When I first signed up for this school I had no idea what I was getting into. It was actually my parents idea because they heard that a magnet school was starting in Cabarrus County and they had been interested in getting me a better education for a while and honestly I DID NOT want to go to J.N. Fries and I was very sad that I was leaving my elementary school friends to go here, but now when I look back on it I couldn't have asked for a better middle school! I have been at J.N, Fries since it turned into a magnet school and this school is amazing!! There has never been a day here that I haven't learned something. The teachers are WONDERFUL and they care so much about our education and are always advancing us and asking the most that they can get out of us. The whole school works together to benefit the students and are doing an excellent job. The whole entire staff at Fries are working toward making our school a better school, even the custodians! This year is my last year at J.N. Fries and I am very disappointed that I am going to have to leave soon but I am so grateful to have had such an amazing middle school that cares so much.


Posted August 19, 2013

This is an excellent school and the only school offering IB/STEM program from 2011. The principal wants the students and the program to be successful and encourages by differentiating the talents and strengths that each of the students uniquely possess. We are so pleased to be sending our daughter there and she truly discovered her talents by being there at a turning point.
—Submitted by a parent


Posted February 15, 2013

JN FRIES is a great school...this school is not for everybody. This school is for kids that are really serious about their educations. The teachers are excellent. My daughter plans to attend next year.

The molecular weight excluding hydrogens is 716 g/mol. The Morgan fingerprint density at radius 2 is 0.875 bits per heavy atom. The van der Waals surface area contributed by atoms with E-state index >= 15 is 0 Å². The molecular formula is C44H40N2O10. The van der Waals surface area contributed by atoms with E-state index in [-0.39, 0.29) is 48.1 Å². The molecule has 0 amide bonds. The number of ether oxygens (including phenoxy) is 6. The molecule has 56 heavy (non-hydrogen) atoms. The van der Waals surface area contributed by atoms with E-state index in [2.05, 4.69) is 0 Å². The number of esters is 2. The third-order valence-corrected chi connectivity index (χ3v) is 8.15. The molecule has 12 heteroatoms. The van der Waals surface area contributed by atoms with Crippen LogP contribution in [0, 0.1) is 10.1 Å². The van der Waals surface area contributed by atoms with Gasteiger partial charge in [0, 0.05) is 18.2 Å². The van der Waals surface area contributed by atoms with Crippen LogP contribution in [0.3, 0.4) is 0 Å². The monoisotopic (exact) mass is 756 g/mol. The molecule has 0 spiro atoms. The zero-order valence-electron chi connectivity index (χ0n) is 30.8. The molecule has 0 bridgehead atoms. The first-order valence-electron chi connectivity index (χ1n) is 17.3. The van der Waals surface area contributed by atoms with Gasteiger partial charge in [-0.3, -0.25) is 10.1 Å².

—Submitted by a parent


Posted March 21, 2012

I would just like to say that some of the comments below are not so good.. However this was last year before it became a magnet middle school.. My daughter attends there this year as a 6th grader. It was a tough decision that we struggled with over the summer. But this year has ended up being nothing less than fantastic!!! We love it, and she loves it as well. The teachers are absolutely wonderful and have a very open parent/teacher communication line. The work is challenging for my daughter who was somewhat bored in regular school and the atomsphere with her peers is just great. I would HIGHLY recommend this school to anyone who has a child that enjoys learning and wants to put fourth the effort. We are looking forward to having a rewarding 7th grade year there next year.
—Submitted by a parent


Posted March 9, 2011

my daughter is a student at this school. she is failing most of her classes and the only way her mother or I find out how she is doing is by progress reports or report cards.Why don't teachers involve the parents with letters or parent teacher conferences? I do remember those. Or ,like i keep being told they don't have time.Well i don't have time to watch my daughters life go down the drain. I need help from the staff if you have time.How can this be solved?We are worried and we do care.